If it's possible for someone to be humble and proud at the same time, Karen Keawehawai'i is that person. Whether seated in the garage that doubles as her rehearsal room surrounded by drying laundry or on stage at a Waikiki Hotel spilling out homespun humor, the Hawai'i-born entertainer boasts a commanding, almost stately presence. But it's a demeanor that, once understood, is as common a paradox as the watchful serenity of an owl. Karen Keawehawai'i is a mom, a grandma a proud Hawaiian, and also, a talented entertainer. It's the pride in the first two identities that fuel the humility in the third. "I would have performed no matter what" says Karen, when recalling the upward spiral that marks her musical career. "It allowed me to stay home with my children and to set my own trend."
Calling herself a trendsetter is about as far as the affable mother-of-four will go at selecting adjectives for herself. Not that she has to; this Kalihi-girl's accomplishments speak for them. Strung together, they make a list that's as long as most people's resumes. She won her first major music title in 1980 capturing Most Promising Artist at the Na Hoku Hanohano Awards. Three years after her "Rhythms of the Island's" album earned her the designation of Female Vocalist of the Year by the Hawai'i Academy of Recording Arts, an honor that re-visited her in 1984. In 1993, she won the Entertainer of the Year award from Honolulu Magazine.
Beginning with The Kaleos during her senior year at Farrington High School and the Laughing Kahunas her freshman year at the University of Hawai'i, Karen's career has flourished. In 1976, her uniquely versatile voice and charismatic personality charmed veteran entertainer Al Harrington, who asked her to join his show as the featured female vocalist. It was not until she could secure a contract for her group where they performed that Karen began the rigorous three-year, two-show-a-night commitment at the Hilton Hawaiian Village Dome.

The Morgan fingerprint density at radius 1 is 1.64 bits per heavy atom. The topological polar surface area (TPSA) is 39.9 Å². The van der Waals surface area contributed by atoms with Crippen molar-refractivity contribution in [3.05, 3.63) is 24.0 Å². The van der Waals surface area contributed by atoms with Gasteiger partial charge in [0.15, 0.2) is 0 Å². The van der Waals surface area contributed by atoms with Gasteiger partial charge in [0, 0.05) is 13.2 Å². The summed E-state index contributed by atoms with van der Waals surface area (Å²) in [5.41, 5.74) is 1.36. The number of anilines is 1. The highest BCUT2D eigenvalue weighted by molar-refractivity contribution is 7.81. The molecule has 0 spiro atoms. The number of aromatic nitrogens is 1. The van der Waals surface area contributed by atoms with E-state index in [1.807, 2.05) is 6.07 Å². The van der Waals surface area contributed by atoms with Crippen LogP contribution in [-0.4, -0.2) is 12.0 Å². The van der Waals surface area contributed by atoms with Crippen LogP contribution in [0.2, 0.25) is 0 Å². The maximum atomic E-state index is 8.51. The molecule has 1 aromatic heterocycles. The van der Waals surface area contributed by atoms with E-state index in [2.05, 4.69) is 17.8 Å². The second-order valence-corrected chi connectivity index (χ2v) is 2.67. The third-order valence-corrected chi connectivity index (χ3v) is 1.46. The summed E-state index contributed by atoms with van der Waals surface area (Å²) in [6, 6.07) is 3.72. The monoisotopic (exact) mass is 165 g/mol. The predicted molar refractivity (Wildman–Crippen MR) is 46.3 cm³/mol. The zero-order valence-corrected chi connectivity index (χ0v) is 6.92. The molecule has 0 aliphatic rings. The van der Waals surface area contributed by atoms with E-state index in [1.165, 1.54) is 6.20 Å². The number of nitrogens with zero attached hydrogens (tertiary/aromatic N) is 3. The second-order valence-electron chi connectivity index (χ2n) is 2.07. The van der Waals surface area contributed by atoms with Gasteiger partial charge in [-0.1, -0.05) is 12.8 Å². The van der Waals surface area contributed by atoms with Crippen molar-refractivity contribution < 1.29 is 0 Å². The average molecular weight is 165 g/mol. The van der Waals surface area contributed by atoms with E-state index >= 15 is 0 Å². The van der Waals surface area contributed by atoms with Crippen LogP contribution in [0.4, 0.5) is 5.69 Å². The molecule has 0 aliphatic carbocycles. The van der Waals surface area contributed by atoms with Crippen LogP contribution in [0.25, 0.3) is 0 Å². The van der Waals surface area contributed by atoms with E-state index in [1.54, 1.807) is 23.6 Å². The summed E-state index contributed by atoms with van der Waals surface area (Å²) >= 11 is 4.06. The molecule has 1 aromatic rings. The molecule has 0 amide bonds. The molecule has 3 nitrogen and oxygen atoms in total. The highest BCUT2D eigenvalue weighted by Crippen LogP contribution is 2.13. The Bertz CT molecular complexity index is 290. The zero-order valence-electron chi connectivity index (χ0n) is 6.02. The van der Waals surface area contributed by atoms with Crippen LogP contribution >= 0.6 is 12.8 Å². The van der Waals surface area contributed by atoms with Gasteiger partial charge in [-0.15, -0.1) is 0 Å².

Although inspired by her parents, Winona Kahaleohu Holokai and John Ka'onohiokala Keawehawai'i, who were part-time professional entertainers, Karen's passion for music first took shape in her early years as a member of her church choir.
For nearly a decade the Kahunas wowed the local music scene, they played casual gigs at first, then appearing at Yokos, the C'est Si Bon at the Pagoda Hotel, then finally at the Kahala Hilton's Hala Terrace. There Karen sang to the tune of rave reviews.
"The stage becomes livelier when Karen Keawehawai'i comes on," wrote Ben Wood in The Honolulu Star-Bulletin. That's because Karen's repartee is as witty, and sometimes raucous (although G-rated), as any contemporary Hawaiian Entertainer. "The comedy all starts with me laughing at myself," says Karen, who is known for performing off-script.
In 1970, Karen married Jackie Farias, and settled into her role of wife and mother. Tracie Ka'onohilani (1971), Staci Kalanikuho'okahi (1974), Winona Kaweheonalani (1980), and Melody Kaleolani (1983) are the names of Karen and Jackie's daughters.
In 1974 Karen's mother died. She was devastated and quit performing. Jackie helped her to return to her music; put together a trio called Kaleolani and had Karen trade in her tears for laughter at the Buccaneer Restaurant. Soon after, she began her stint with Al Harrington.
In 1978 she recorded her first solo album, "Karen" that included her father singing his composition "My Yellow Ginger Lei." The album, dedicated to her mother was changed to include her father too who passed away on Christmas Eve that year. The album was released in 1979.